- EU leaders visit China to hold summit with Beijing
- The EU calls for more balanced trade relations with China
- China urges EU not to enter into confrontation
- EU calls on China to engage constructively in Ukraine
BEIJING, Dec 7 (Reuters) – China and the European Union agreed on Thursday that their trade relationship should be more balanced at their first in-person summit in four years, but showed no signs of resolving their differences on a range of issues.
Pressing Beijing over the EU’s large trade deficit with China, EU leaders said Europe would not tolerate “unfair competition” from China, and Beijing warned the EU to expect caution from Brussels in introducing trade policies. “restrictive.”
There was also no sign that the EU had made any progress in persuading China to use more of its influence over Russia to end the Ukraine war – a source of tension in EU-China relations – and to help prevent Moscow evades sanctions for the war.
China and the EU have a shared interest in a stable and constructive relationship based on respect for the rules-based international order, European Council President Charles Michel said at a press conference after the EU delegation met with Chinese President Xi Jinping and Premier Li Qiang.
“We need to make our trade and economic relationship more reciprocal and balanced,” Michel said, adding that the bloc hopes China will take more concrete steps to increase market access for foreign companies.
European Council President Ursula von der Leyen said the parties discussed the root causes of their trade imbalance, from lack of access to the Chinese market and preferential treatment of Chinese companies, to overcapacity in Chinese production. .
“Politically, European leaders will not be able to tolerate our industrial base being undermined by unfair competition,” he said.
The EU says its trade deficit of almost 400 billion euros ($431.7 billion) with China reflects restrictions on EU companies operating there.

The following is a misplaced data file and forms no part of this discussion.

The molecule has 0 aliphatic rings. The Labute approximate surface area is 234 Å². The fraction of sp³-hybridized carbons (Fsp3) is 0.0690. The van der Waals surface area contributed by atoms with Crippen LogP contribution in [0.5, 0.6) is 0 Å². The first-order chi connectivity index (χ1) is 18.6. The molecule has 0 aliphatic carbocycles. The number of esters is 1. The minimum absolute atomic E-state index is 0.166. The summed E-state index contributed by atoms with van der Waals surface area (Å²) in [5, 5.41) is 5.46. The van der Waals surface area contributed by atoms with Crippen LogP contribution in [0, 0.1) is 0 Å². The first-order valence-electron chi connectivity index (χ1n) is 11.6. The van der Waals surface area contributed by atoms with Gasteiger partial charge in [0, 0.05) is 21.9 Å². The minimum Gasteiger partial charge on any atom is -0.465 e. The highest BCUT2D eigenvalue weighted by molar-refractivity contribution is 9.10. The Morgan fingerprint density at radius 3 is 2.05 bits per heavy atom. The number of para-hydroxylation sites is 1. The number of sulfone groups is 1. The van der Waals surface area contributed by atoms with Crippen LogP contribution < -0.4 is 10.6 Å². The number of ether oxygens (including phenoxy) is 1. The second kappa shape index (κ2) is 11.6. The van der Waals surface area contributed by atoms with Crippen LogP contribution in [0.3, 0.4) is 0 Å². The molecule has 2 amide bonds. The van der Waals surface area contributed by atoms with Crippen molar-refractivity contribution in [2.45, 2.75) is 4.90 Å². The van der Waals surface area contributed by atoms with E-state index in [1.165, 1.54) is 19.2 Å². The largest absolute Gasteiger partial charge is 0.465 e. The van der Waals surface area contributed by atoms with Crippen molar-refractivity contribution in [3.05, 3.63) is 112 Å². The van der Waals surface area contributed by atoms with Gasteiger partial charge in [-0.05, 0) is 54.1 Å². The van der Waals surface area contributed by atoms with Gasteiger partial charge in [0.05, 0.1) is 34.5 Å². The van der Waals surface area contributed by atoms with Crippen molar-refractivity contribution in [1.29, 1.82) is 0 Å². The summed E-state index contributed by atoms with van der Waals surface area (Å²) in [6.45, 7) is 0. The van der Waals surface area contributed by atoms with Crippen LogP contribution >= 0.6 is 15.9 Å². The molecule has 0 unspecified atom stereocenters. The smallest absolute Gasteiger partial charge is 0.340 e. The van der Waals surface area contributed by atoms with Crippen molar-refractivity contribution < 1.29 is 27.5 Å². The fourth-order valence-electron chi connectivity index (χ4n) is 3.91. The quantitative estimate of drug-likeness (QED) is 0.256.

Several EU commissioners have visited Beijing since China lifted pandemic border restrictions this year, including trade and climate chiefs. The main irritants in the relationship remain, but there has been limited progress on technical issues.
Von der Leyen said the leaders had discussed medical devices, cosmetics and geographical indicators for food products in terms of correcting trade imbalances.
There was “progress” in China’s willingness to clarify restrictions on cross-border data flows that have hit EU companies operating in the world’s second-largest economy, he said.
But in a blow to EU-China relations, member state Italy officially informed China “in recent days” that it will abandon the Belt and Road Initiative championed by Xi, Italian government sources told Reuters on Wednesday.
Xi said China and Europe should not see each other as rivals or “engage in confrontation” because of their different political systems.
China is willing to make the 27-nation EU a key economic and trade partner and cooperate in science and technology, including artificial intelligence, Xi said.
In talks held at Beijing’s Diaoyutai State Guest House, he urged the EU to “eliminate all types of interference” in the bilateral relationship, state broadcaster CCTV reported.
Xi said both sides need to develop “a correct perception” of each other and foster mutual understanding and trust.
Li said in a separate meeting that China opposes the “extensive politicization and securitization” of economic and trade issues in violation of the basic norms of market economies, CCTV said.
“We hope the EU will be prudent in introducing restrictive economic and trade policies and using corrective trade measures to keep its trade and investment markets open,” Li said.
A big goal of the EU visit was to urge Xi to stop private Chinese companies from exporting dual-use items made in Europe to Russia for its military campaign in Ukraine.
Michel urged China to “constructively engage” in kyiv’s peace overtures, but EU officials gave no sign of movement on the issue of Chinese private re-exports to Russia.
China has rejected an EU anti-subsidy investigation into Chinese electric vehicles and the EU’s “de-risking” policy to reduce its dependence on Chinese imports, particularly of critical raw materials.
He Yadong, a spokesman for China’s Ministry of Commerce, said China believed the investigation “seriously disrupts and distorts the global automotive industry chain… and will have a negative impact on economic and trade relations between China and the EU.”
Noah Barkin, a visiting fellow at the German Marshall Fund, said the summit was largely about “managing differences and avoiding a slide into confrontation.”
“The EU side achieved its main objective, which was to convey the seriousness of its concerns about the imbalances in the trade relationship and China’s support for Russia,” he said. “But it would be a mistake to expect from Xi Jinping the fundamental economic and political changes that the EU seeks.”
Reporting by Laurie Chen, Ethan Wang, Liz Lee and Joe Cash in Beijing, Philip Blenkinsop in Brussels; edited by Christopher Cushing, Sam Holmes, Tom Hogue, Mark Heinrich, and Timothy Heritage
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